The Georgia Aquarium’s controversial plan to move 18 wild beluga whales into captivity has met with fierce opposition. Opponents state that their capture was inhumane, and could be potentially destructive to a beluga clan.
This idea, that whales should be seen in cultural terms, rather than grouped genetically, is new but supported by science. The aquarium defends the capture as unthreatening to the survival of the belugas in the Russian Sea of Okhotsk, but it’s possible that a smaller, unique group was damaged.
This could affect the aquarium’s request for federal endorsement of the plan, which is needed before it can go forward. “They may be risking whole matrilines,” said neurobiologist Lori Marino of Emory University, referring to the female-led family groups that are a basic beluga social unit. “There is some basis for saying the population won’t be impacted, but we just don’t have adequate data to say that specific matrilines are not being affected. We just don’t know.”
Belugas, like other cetacean species, are self-aware, emotional, and ill-suited for captivity. The noise of water pumps and filters could act like strobe lights to the belugas, which have very sensitive hearing.
The aquarium insists that captivity doesn’t harm belugas, although evidence shows that captive belugas don’t outlive wild belugas. The aquarium states that the removal of the 18 individuals from the Sakhalin Bay, in the western Sea of Okhotsk, didn’t jeopardize the region’s stock.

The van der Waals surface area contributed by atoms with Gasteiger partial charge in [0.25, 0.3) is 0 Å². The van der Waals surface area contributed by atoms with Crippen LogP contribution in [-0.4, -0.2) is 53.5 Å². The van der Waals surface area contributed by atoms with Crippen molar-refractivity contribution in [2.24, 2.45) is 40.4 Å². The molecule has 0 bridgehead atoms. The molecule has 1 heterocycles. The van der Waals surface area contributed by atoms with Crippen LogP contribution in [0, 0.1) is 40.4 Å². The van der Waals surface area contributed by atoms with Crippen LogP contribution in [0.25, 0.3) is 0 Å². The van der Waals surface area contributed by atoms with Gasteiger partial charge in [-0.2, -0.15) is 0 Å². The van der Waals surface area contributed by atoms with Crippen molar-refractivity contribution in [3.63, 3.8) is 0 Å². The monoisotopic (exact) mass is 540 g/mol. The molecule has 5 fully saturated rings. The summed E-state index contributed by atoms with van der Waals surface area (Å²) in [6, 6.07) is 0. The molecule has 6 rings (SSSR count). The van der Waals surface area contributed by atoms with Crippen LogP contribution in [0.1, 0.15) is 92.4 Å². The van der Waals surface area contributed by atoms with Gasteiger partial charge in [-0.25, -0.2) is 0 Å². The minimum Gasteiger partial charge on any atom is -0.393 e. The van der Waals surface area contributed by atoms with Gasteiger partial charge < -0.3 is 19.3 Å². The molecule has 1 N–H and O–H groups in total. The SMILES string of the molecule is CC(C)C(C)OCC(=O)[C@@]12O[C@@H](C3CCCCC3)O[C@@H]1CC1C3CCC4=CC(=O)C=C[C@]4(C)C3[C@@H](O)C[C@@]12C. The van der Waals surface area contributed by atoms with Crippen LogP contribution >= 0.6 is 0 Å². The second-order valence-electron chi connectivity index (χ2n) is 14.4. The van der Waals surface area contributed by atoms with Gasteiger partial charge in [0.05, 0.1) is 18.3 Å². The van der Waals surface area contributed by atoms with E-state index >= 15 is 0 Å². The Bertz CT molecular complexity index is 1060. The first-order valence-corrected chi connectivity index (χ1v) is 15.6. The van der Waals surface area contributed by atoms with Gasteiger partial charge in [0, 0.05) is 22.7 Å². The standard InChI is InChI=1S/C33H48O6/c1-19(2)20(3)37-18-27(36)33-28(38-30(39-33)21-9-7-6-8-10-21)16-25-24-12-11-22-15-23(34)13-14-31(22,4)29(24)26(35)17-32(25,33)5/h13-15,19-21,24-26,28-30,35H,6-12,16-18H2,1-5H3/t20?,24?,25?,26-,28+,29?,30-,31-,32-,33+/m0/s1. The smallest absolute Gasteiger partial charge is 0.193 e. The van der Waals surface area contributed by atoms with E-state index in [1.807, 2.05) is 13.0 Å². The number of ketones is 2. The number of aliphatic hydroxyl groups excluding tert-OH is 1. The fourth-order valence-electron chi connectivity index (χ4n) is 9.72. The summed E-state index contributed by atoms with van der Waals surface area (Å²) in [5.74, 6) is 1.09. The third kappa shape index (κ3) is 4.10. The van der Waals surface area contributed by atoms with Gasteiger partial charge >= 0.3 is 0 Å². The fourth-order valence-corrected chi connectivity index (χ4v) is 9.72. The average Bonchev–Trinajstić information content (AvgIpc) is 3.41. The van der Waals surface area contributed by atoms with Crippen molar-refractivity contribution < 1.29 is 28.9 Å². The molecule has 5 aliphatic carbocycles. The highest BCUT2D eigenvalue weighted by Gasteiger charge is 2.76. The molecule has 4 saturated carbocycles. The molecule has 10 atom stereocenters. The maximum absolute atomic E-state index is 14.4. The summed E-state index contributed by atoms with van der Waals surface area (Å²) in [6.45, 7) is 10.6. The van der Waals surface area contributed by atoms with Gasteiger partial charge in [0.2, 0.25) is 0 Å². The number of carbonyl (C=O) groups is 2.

There are roughly 3,000 belugas in the Sakhalin Bay, more than enough to withstand the removal of 18 individual over several years, states a report by the International Union for the Conservation of Nature.
Those 3,000 belugas are genetically similar, but research on whales and dolphins shows that these individuals have a culture that is distinct from others. Each of them lives different lives, with different habits, social customs and vocal dialects, which is why they are being compared to human tribes. This is how orcas in the Pacific Northwest are treated.
The essential unit of beluga groups, ranging from 10 to a few hundred in size, is the matriline and it fits this demographical mold. Extended families of up to several dozen individuals are led by older females. This is also a repository of knowledge and relationships that can’t be easily replaced. For some smaller groups, the loss of one matriline could be enough to destroy its culture.
The belugas from Sakhalin Bay aren’t from one uniform stock. They’re composed of many different groups, which congregate in winter but return each summer to their own home areas.
To avoid recurrent capture or removal from the same site, which could have an effect on the local community, it is advised that the captures be made at different times of the year, in different areas. That’s not how the removal of the Georgia Aquarium’s belugas was done. The belugas were captured between 2005 and 2011 in three roundups that occurred during the summer, near the mid-point of Baydukova Island. An estimated 360 belugas summer around this particular island. Whether this number represents multiple smaller groups or one large one is unknown.
If the same group was targeted each time, it’s possible that this affected the local population more severely. Beluga females have offspring once every three years and they have rarely more than one offspring. The fact that six of the captured belugas were females of reproductive age may make group recovery difficult.